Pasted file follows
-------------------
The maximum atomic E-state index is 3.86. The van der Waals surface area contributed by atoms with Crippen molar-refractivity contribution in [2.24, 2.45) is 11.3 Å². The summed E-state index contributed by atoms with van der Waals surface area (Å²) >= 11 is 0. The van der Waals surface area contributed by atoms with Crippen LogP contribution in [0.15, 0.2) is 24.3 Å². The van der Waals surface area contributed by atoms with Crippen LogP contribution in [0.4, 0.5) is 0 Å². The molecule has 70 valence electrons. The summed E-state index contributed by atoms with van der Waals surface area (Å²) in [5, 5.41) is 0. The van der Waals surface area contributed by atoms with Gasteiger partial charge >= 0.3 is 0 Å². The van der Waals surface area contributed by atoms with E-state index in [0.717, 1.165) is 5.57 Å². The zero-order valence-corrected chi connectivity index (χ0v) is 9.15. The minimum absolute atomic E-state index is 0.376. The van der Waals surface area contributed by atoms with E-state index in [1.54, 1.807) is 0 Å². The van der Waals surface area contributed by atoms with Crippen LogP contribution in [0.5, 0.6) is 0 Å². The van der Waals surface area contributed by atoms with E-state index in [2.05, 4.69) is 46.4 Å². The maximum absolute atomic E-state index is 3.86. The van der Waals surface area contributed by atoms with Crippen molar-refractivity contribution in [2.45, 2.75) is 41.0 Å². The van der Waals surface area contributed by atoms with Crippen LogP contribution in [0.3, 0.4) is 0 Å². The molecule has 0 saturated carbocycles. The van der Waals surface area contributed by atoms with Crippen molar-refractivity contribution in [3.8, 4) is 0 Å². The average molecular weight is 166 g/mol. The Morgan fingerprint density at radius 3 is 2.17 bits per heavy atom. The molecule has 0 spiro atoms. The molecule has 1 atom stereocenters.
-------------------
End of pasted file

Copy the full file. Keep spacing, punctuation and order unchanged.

The maximum atomic E-state index is 3.86. The van der Waals surface area contributed by atoms with Crippen molar-refractivity contribution in [2.24, 2.45) is 11.3 Å². The summed E-state index contributed by atoms with van der Waals surface area (Å²) >= 11 is 0. The van der Waals surface area contributed by atoms with Crippen LogP contribution in [0.15, 0.2) is 24.3 Å². The van der Waals surface area contributed by atoms with Crippen LogP contribution in [0.4, 0.5) is 0 Å². The molecule has 70 valence electrons. The summed E-state index contributed by atoms with van der Waals surface area (Å²) in [5, 5.41) is 0. The van der Waals surface area contributed by atoms with Gasteiger partial charge >= 0.3 is 0 Å². The van der Waals surface area contributed by atoms with E-state index in [0.717, 1.165) is 5.57 Å². The zero-order valence-corrected chi connectivity index (χ0v) is 9.15. The minimum absolute atomic E-state index is 0.376. The van der Waals surface area contributed by atoms with E-state index in [1.54, 1.807) is 0 Å². The van der Waals surface area contributed by atoms with Crippen LogP contribution in [0.5, 0.6) is 0 Å². The van der Waals surface area contributed by atoms with E-state index in [2.05, 4.69) is 46.4 Å². The maximum absolute atomic E-state index is 3.86. The van der Waals surface area contributed by atoms with Crippen molar-refractivity contribution in [2.45, 2.75) is 41.0 Å². The van der Waals surface area contributed by atoms with Crippen LogP contribution in [0.3, 0.4) is 0 Å². The molecule has 0 saturated carbocycles. The van der Waals surface area contributed by atoms with Crippen molar-refractivity contribution in [3.8, 4) is 0 Å². The average molecular weight is 166 g/mol. The Morgan fingerprint density at radius 3 is 2.17 bits per heavy atom. The molecule has 0 spiro atoms. The molecule has 1 atom stereocenters.